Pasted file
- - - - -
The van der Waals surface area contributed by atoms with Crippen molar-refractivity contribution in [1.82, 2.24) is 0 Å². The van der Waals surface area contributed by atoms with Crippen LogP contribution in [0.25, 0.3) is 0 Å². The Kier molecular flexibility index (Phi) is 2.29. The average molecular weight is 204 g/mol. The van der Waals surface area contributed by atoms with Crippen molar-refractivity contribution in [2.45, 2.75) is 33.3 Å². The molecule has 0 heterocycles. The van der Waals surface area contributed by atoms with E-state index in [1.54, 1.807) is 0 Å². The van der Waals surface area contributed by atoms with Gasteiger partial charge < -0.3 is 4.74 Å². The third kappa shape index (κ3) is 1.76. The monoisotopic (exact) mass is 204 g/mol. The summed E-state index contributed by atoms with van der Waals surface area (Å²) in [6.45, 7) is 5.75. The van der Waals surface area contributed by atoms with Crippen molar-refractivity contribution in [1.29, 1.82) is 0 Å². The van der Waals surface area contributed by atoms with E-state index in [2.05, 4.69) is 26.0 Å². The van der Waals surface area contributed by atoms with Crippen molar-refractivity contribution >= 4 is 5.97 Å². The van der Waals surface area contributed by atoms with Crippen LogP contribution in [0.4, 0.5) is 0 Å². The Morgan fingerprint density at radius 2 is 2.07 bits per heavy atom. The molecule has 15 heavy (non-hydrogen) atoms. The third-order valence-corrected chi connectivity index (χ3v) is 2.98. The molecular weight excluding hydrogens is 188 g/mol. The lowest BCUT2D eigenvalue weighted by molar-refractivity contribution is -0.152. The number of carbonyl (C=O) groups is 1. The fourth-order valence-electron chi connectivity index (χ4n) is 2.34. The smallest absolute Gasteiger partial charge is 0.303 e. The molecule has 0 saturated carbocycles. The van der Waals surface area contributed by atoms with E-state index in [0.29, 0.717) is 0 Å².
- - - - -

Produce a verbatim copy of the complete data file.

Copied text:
The van der Waals surface area contributed by atoms with Crippen molar-refractivity contribution in [1.82, 2.24) is 0 Å². The van der Waals surface area contributed by atoms with Crippen LogP contribution in [0.25, 0.3) is 0 Å². The Kier molecular flexibility index (Phi) is 2.29. The average molecular weight is 204 g/mol. The van der Waals surface area contributed by atoms with Crippen molar-refractivity contribution in [2.45, 2.75) is 33.3 Å². The molecule has 0 heterocycles. The van der Waals surface area contributed by atoms with E-state index in [1.54, 1.807) is 0 Å². The van der Waals surface area contributed by atoms with Gasteiger partial charge < -0.3 is 4.74 Å². The third kappa shape index (κ3) is 1.76. The monoisotopic (exact) mass is 204 g/mol. The summed E-state index contributed by atoms with van der Waals surface area (Å²) in [6.45, 7) is 5.75. The van der Waals surface area contributed by atoms with Crippen molar-refractivity contribution in [1.29, 1.82) is 0 Å². The van der Waals surface area contributed by atoms with E-state index in [2.05, 4.69) is 26.0 Å². The van der Waals surface area contributed by atoms with Crippen molar-refractivity contribution >= 4 is 5.97 Å². The van der Waals surface area contributed by atoms with Crippen LogP contribution in [0.4, 0.5) is 0 Å². The Morgan fingerprint density at radius 2 is 2.07 bits per heavy atom. The molecule has 15 heavy (non-hydrogen) atoms. The third-order valence-corrected chi connectivity index (χ3v) is 2.98. The molecular weight excluding hydrogens is 188 g/mol. The lowest BCUT2D eigenvalue weighted by molar-refractivity contribution is -0.152. The number of carbonyl (C=O) groups is 1. The fourth-order valence-electron chi connectivity index (χ4n) is 2.34. The smallest absolute Gasteiger partial charge is 0.303 e. The molecule has 0 saturated carbocycles. The van der Waals surface area contributed by atoms with E-state index in [0.29, 0.717) is 0 Å².